There are few classic racing bikes which are as iconic and instantly recognisable as a Bates. Their distinctive design made their frames unmistakable from the mid 1930s on.
The Bates brothers Horace and Eddie had already a reputation of manufacturing some of the nicest British racing machines since the 1920s, when they introduced some innovations to the public in 1936. The new inventions should become their signature feature and earn Bates cycles and their riders numerous victories throughout the next decades.
First there is the tubing. Bates were among the first who were convinced of the advantages of oversized tubes. A larger diameter results in a better frame rigidity while staying as light as a regular tubed one. But then again you could not use regular lugs and oversized lugs would have been very expensive and heavy at the same time.
The solution was a cigar shaped variation of light Reynolds 531 tubes, which were oversized in the middle, where the flexing stresses are strong. At the ends, the butted tubes were normal-sized and fit perfectly in standard lugs.
These Cantiflex dubbed tubes were a great step forward in providing a proper power transfer for cyclists and eliminating wobbles.
The second innovation was the Diadrant fork, which received its rake from s-bent blades. Everybody who was overtaken by this fork knew immediately that it was a Bates which passed him.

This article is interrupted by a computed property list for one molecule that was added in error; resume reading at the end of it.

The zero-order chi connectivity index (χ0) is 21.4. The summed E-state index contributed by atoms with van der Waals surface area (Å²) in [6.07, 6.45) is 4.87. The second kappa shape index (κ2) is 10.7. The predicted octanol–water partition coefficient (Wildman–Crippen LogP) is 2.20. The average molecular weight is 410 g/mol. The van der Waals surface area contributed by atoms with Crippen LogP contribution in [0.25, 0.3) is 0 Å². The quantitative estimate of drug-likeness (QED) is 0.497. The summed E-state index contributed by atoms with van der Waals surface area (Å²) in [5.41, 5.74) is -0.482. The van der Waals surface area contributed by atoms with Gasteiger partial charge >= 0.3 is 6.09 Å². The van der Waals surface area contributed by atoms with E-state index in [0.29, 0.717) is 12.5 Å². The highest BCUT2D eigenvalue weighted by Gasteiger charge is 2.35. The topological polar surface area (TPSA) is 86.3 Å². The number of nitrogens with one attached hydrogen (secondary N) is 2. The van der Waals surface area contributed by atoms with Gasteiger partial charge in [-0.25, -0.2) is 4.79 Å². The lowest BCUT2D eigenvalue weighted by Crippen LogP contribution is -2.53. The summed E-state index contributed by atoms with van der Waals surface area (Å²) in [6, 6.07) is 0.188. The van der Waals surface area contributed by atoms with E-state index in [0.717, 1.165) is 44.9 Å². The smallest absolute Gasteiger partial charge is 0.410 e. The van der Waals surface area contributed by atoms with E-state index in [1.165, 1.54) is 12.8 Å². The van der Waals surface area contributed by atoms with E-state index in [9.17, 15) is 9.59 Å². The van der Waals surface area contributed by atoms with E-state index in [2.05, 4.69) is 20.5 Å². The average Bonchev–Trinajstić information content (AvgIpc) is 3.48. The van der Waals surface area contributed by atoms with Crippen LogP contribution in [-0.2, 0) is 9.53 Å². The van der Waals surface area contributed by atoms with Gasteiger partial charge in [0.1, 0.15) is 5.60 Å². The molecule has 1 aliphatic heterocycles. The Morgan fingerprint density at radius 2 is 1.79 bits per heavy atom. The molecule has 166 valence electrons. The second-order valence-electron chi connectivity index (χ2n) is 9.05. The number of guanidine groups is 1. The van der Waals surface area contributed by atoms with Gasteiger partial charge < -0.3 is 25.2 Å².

Another fine detail were the perfectly executed rack and fender mounts with 'quick-release screws'
The frame builders who were responsible for such a fine work were some of the best available and later-on made frames for olympic champions and on top, they all were racers themselves. Unlike in other companies, they earned a regular salary and were not payed per number, thus forced to hurry while building frames.
Several models were available but soon the B.A.R. emerged a top model. The sportster got its name from its success in the prestegious 'Best All Rounder' races in which it prevailed.
Our Bates B.A.R. is such a bike. It is one of the post war era bikes, produced in Westcliff-on-Sea. and it has all the bells and whistles you can expect: Cantiflex tubes, Diadrant fork, quick release bosses, chromed stays and some sweet parts. The crank and bottom bracket are the rare Gnutti splined ones, and the derailleur is Campagnolo. GB-components round the whole bike off.
This is a proper dream bike. A worthy collectible and yet it is checked and ready to be ridden.
A head turning Eroica bike and a superb racing machine.
|Size (Center-Top)||59 cm|
|Top Tube||59 cm|
|Head Tube||16 cm|
|Crankset||Gnutti 3-pin splined; 170mm; 46t|
|Bottom Bracket||Gnutti splined|
|Tires||Panaracer Pasela; 28-630|